Half of Americans exaggerate their environmentally sustainable habits to impress others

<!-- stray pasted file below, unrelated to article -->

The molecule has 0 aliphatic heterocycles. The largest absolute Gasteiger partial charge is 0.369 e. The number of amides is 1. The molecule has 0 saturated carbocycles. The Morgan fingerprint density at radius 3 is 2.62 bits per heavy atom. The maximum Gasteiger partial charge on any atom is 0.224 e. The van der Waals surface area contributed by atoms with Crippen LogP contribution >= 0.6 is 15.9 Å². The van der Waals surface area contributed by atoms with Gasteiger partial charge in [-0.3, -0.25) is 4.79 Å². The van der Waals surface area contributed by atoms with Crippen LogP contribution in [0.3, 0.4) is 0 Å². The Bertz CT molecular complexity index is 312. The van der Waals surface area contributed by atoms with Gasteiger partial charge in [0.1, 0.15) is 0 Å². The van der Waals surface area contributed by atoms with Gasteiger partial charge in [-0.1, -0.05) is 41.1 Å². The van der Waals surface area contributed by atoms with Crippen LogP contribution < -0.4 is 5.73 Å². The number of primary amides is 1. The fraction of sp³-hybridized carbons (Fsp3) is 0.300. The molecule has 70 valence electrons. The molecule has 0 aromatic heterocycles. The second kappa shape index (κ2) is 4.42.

“Greenwashing” is the new “catfishing,” according to new research. A survey of 2,000 general population Americans revealed half of respondents pretend to be more environmentally sustainable when other people are around. And 53% have exaggerated their environmentally sustainable practices specifically to impress others. The survey also revealed that 54% of respondents are less likely to practice environmentally sustainable habits if nobody can see them. But while a fifth of Americans surveyed admit pressure from society (20%) and not wanting to be judged (19%) motivate them to be environmentally sustainable, those aren’t the top reasons. Commissioned by Avocado Green Mattress and conducted by OnePoll, the survey found caring for the planet — and wanting to protect it for future generations — was the top reason for people being environmentally sustainable. That was followed by it feeling “like the right thing to do,” and environmentally sustainable actions making respondents “feel good.” Respondents also want to be positive role models and said their loved ones encourage them to be sustainable. Seventy-three percent of those surveyed agreed, though, that people’s motivations for doing so don’t matter, as long as they’re taking environmentally sustainable actions. “We only have one Earth, and future generations will judge us by the state in which we leave the planet,” said Jessica Hann, Avocado Green Senior Vice President of Brand Marketing and Sustainability. “When it comes to sustainability, it matters less what people think, and more that we all just do the best we can.” While some individuals may be guilty of “greenwashing” — working to present a more environmentally responsible image than is true — the survey also delved into this from a corporate perspective. Forty-five percent of respondents have purchased an item solely because it was marketed as sustainable, but only 27% are “very confident” they can tell when a company is genuine, versus when they’re trying to appear more environmentally sustainable than they are. This might be why 42% have purchased something, only to later realize the company they bought it from wasn’t as sustainable as it seemed. Even then, 70% said regardless of the truth, they feel better purchasing something that claims to be environmentally sustainable. That said, 79% believe it’s important to shop at environmentally sustainable companies, and 78% agree that more companies should be committed to environmentally sustainable practices. “Businesses know that customers prefer ‘green’ brands,” said Hann. “But it can be difficult to distinguish what’s ‘green’ from what’s greenwashing. We let our independent, third-party certifications validate that we’re operating at the highest standards of social and environmental responsibility.” FOR WHAT REASONS DO AMERICANS WANT TO BE ENVIRONMENTALLY SUSTAINABLE? ● I care about the planet and want to protect it for future generations ● It feels like the right thing to do ● It makes me feel good ● I want to be a positive role model for others ● My loved ones encourage me to be sustainable ● It makes me look good to others ● Pressure from society ● I don’t want other people to judge me WHAT “GREENWASHING” TACTICS HAVE RESPONDENTS SEEN COMPANIES ENGAGE IN? ● Using green imagery or buzzwords without actually implementing sustainable practices — 47% ● Highlighting one or two sustainable practices or products while ignoring other environmentally harmful ones within the company — 44% ● Ignoring or downplaying negative environmental or social impacts of products or practices — 40% ● Make vague or misleading claims about their environmental impact without providing specific details — 39% ● Using third-party certifications or labels that are not verified or have low standards for sustainability — 33% Survey methodology: This random double-opt-in survey of 2,000 general population Americans was commissioned by Avocado Green Mattress between March 7 and March 8, 2023. It was conducted by market research company OnePoll, whose team members are members of the Market Research Society and have corporate membership to the American Association for Public Opinion Research (AAPOR) and the European Society for Opinion and Marketing Research (ESOMAR).